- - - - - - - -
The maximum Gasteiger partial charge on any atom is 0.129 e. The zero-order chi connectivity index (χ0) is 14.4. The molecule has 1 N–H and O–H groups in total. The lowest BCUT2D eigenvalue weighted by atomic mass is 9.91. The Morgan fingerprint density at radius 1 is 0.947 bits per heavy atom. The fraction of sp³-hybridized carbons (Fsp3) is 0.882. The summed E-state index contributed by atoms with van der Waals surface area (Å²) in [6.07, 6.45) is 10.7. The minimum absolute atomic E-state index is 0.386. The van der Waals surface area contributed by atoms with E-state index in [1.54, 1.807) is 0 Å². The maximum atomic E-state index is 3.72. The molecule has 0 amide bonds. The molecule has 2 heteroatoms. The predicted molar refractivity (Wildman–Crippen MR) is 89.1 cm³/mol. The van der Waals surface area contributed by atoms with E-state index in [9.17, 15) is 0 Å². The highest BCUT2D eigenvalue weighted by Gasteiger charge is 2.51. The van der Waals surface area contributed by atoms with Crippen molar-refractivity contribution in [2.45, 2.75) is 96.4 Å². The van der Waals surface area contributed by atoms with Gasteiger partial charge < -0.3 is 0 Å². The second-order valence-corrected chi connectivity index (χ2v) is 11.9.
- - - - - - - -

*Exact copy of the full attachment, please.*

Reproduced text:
The maximum Gasteiger partial charge on any atom is 0.129 e. The zero-order chi connectivity index (χ0) is 14.4. The molecule has 1 N–H and O–H groups in total. The lowest BCUT2D eigenvalue weighted by atomic mass is 9.91. The Morgan fingerprint density at radius 1 is 0.947 bits per heavy atom. The fraction of sp³-hybridized carbons (Fsp3) is 0.882. The summed E-state index contributed by atoms with van der Waals surface area (Å²) in [6.07, 6.45) is 10.7. The minimum absolute atomic E-state index is 0.386. The van der Waals surface area contributed by atoms with E-state index in [1.54, 1.807) is 0 Å². The maximum atomic E-state index is 3.72. The molecule has 0 amide bonds. The molecule has 2 heteroatoms. The predicted molar refractivity (Wildman–Crippen MR) is 89.1 cm³/mol. The van der Waals surface area contributed by atoms with E-state index in [9.17, 15) is 0 Å². The highest BCUT2D eigenvalue weighted by Gasteiger charge is 2.51. The van der Waals surface area contributed by atoms with Crippen molar-refractivity contribution in [2.45, 2.75) is 96.4 Å². The van der Waals surface area contributed by atoms with Gasteiger partial charge < -0.3 is 0 Å². The second-order valence-corrected chi connectivity index (χ2v) is 11.9.